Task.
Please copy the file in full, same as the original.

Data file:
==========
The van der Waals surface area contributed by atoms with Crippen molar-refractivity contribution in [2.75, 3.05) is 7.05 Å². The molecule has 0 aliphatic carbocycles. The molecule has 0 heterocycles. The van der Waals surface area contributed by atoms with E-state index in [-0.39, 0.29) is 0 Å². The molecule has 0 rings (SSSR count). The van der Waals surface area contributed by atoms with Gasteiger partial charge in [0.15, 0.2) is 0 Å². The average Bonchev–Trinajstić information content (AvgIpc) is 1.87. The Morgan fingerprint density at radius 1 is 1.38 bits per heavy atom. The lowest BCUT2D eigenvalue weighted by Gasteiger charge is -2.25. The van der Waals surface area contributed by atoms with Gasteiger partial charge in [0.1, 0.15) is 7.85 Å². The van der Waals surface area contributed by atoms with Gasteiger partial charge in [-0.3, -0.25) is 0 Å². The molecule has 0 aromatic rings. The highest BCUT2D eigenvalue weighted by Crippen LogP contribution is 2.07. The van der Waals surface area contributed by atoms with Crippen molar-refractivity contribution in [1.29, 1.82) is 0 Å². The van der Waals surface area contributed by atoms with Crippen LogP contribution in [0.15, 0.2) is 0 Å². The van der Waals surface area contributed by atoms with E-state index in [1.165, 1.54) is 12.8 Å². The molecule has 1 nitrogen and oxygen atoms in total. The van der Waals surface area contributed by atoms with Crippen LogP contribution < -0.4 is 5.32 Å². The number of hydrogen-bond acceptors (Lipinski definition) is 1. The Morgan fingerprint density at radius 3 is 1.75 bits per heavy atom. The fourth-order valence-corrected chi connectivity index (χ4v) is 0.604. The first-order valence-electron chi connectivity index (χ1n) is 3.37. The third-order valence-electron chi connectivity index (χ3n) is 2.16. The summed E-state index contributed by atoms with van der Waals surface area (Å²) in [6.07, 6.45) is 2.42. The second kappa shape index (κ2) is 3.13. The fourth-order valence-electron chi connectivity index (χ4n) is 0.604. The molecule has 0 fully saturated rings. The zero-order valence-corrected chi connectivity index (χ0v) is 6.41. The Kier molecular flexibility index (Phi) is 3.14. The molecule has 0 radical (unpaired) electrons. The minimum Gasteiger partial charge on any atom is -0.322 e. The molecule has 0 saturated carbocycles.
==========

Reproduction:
The van der Waals surface area contributed by atoms with Crippen molar-refractivity contribution in [2.75, 3.05) is 7.05 Å². The molecule has 0 aliphatic carbocycles. The molecule has 0 heterocycles. The van der Waals surface area contributed by atoms with E-state index in [-0.39, 0.29) is 0 Å². The molecule has 0 rings (SSSR count). The van der Waals surface area contributed by atoms with Gasteiger partial charge in [0.15, 0.2) is 0 Å². The average Bonchev–Trinajstić information content (AvgIpc) is 1.87. The Morgan fingerprint density at radius 1 is 1.38 bits per heavy atom. The lowest BCUT2D eigenvalue weighted by Gasteiger charge is -2.25. The van der Waals surface area contributed by atoms with Gasteiger partial charge in [0.1, 0.15) is 7.85 Å². The van der Waals surface area contributed by atoms with Gasteiger partial charge in [-0.3, -0.25) is 0 Å². The molecule has 0 aromatic rings. The highest BCUT2D eigenvalue weighted by Crippen LogP contribution is 2.07. The van der Waals surface area contributed by atoms with Crippen molar-refractivity contribution in [1.29, 1.82) is 0 Å². The van der Waals surface area contributed by atoms with Crippen LogP contribution in [0.15, 0.2) is 0 Å². The van der Waals surface area contributed by atoms with E-state index in [1.165, 1.54) is 12.8 Å². The molecule has 1 nitrogen and oxygen atoms in total. The van der Waals surface area contributed by atoms with Crippen LogP contribution < -0.4 is 5.32 Å². The number of hydrogen-bond acceptors (Lipinski definition) is 1. The Morgan fingerprint density at radius 3 is 1.75 bits per heavy atom. The fourth-order valence-corrected chi connectivity index (χ4v) is 0.604. The first-order valence-electron chi connectivity index (χ1n) is 3.37. The third-order valence-electron chi connectivity index (χ3n) is 2.16. The summed E-state index contributed by atoms with van der Waals surface area (Å²) in [6.07, 6.45) is 2.42. The second kappa shape index (κ2) is 3.13. The fourth-order valence-electron chi connectivity index (χ4n) is 0.604. The molecule has 0 fully saturated rings. The zero-order valence-corrected chi connectivity index (χ0v) is 6.41. The Kier molecular flexibility index (Phi) is 3.14. The molecule has 0 radical (unpaired) electrons. The minimum Gasteiger partial charge on any atom is -0.322 e. The molecule has 0 saturated carbocycles.